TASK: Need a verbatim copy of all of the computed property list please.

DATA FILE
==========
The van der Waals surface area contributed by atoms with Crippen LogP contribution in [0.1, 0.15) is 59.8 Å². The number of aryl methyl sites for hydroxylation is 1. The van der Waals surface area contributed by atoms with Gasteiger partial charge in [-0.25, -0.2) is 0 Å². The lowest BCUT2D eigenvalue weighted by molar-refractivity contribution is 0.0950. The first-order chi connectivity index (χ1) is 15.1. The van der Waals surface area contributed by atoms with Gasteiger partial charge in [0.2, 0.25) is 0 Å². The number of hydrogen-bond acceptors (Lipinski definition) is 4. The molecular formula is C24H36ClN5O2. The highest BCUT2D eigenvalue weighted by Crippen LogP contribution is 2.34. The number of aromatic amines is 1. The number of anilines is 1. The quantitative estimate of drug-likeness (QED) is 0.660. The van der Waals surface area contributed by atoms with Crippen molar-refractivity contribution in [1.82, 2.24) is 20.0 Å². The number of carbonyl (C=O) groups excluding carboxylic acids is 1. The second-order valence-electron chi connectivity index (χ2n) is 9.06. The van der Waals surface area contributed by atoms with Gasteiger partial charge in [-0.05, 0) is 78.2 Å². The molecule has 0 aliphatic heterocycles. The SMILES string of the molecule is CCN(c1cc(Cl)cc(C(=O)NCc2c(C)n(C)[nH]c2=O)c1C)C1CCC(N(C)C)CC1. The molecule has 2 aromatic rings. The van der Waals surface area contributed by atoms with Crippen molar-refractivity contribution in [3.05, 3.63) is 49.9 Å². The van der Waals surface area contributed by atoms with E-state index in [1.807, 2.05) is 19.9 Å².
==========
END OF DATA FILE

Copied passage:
The van der Waals surface area contributed by atoms with Crippen LogP contribution in [0.1, 0.15) is 59.8 Å². The number of aryl methyl sites for hydroxylation is 1. The van der Waals surface area contributed by atoms with Gasteiger partial charge in [-0.25, -0.2) is 0 Å². The lowest BCUT2D eigenvalue weighted by molar-refractivity contribution is 0.0950. The first-order chi connectivity index (χ1) is 15.1. The van der Waals surface area contributed by atoms with Gasteiger partial charge in [0.2, 0.25) is 0 Å². The number of hydrogen-bond acceptors (Lipinski definition) is 4. The molecular formula is C24H36ClN5O2. The highest BCUT2D eigenvalue weighted by Crippen LogP contribution is 2.34. The number of aromatic amines is 1. The number of anilines is 1. The quantitative estimate of drug-likeness (QED) is 0.660. The van der Waals surface area contributed by atoms with Crippen molar-refractivity contribution in [1.82, 2.24) is 20.0 Å². The number of carbonyl (C=O) groups excluding carboxylic acids is 1. The second-order valence-electron chi connectivity index (χ2n) is 9.06. The van der Waals surface area contributed by atoms with Gasteiger partial charge in [-0.05, 0) is 78.2 Å². The molecule has 0 aliphatic heterocycles. The SMILES string of the molecule is CCN(c1cc(Cl)cc(C(=O)NCc2c(C)n(C)[nH]c2=O)c1C)C1CCC(N(C)C)CC1. The molecule has 2 aromatic rings. The van der Waals surface area contributed by atoms with Crippen molar-refractivity contribution in [3.05, 3.63) is 49.9 Å². The van der Waals surface area contributed by atoms with E-state index in [1.807, 2.05) is 19.9 Å².